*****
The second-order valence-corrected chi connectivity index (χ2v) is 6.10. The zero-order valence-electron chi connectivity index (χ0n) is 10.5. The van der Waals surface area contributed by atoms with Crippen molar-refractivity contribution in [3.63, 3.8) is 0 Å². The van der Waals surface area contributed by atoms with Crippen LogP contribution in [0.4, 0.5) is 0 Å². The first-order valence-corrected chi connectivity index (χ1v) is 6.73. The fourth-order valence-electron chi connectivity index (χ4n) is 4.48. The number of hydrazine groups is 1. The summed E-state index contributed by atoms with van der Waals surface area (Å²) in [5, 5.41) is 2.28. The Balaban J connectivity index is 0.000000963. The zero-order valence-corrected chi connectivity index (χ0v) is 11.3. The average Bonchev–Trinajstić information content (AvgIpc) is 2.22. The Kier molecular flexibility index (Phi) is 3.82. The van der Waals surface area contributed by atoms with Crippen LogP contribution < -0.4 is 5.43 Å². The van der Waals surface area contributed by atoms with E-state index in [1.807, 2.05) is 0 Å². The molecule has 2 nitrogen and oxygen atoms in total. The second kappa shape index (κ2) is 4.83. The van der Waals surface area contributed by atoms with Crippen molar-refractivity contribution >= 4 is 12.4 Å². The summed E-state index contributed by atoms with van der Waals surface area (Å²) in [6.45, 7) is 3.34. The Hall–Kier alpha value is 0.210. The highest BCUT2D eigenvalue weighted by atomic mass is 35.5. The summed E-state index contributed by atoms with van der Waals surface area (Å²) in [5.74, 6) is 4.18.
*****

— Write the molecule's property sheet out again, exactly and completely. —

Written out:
The second-order valence-corrected chi connectivity index (χ2v) is 6.10. The zero-order valence-electron chi connectivity index (χ0n) is 10.5. The van der Waals surface area contributed by atoms with Crippen molar-refractivity contribution in [3.63, 3.8) is 0 Å². The van der Waals surface area contributed by atoms with Crippen LogP contribution in [0.4, 0.5) is 0 Å². The first-order valence-corrected chi connectivity index (χ1v) is 6.73. The fourth-order valence-electron chi connectivity index (χ4n) is 4.48. The number of hydrazine groups is 1. The summed E-state index contributed by atoms with van der Waals surface area (Å²) in [5, 5.41) is 2.28. The Balaban J connectivity index is 0.000000963. The zero-order valence-corrected chi connectivity index (χ0v) is 11.3. The average Bonchev–Trinajstić information content (AvgIpc) is 2.22. The Kier molecular flexibility index (Phi) is 3.82. The van der Waals surface area contributed by atoms with Crippen LogP contribution < -0.4 is 5.43 Å². The van der Waals surface area contributed by atoms with E-state index in [1.807, 2.05) is 0 Å². The molecule has 2 nitrogen and oxygen atoms in total. The second kappa shape index (κ2) is 4.83. The van der Waals surface area contributed by atoms with Crippen molar-refractivity contribution >= 4 is 12.4 Å². The summed E-state index contributed by atoms with van der Waals surface area (Å²) in [6.45, 7) is 3.34. The Hall–Kier alpha value is 0.210. The highest BCUT2D eigenvalue weighted by atomic mass is 35.5. The summed E-state index contributed by atoms with van der Waals surface area (Å²) in [5.74, 6) is 4.18.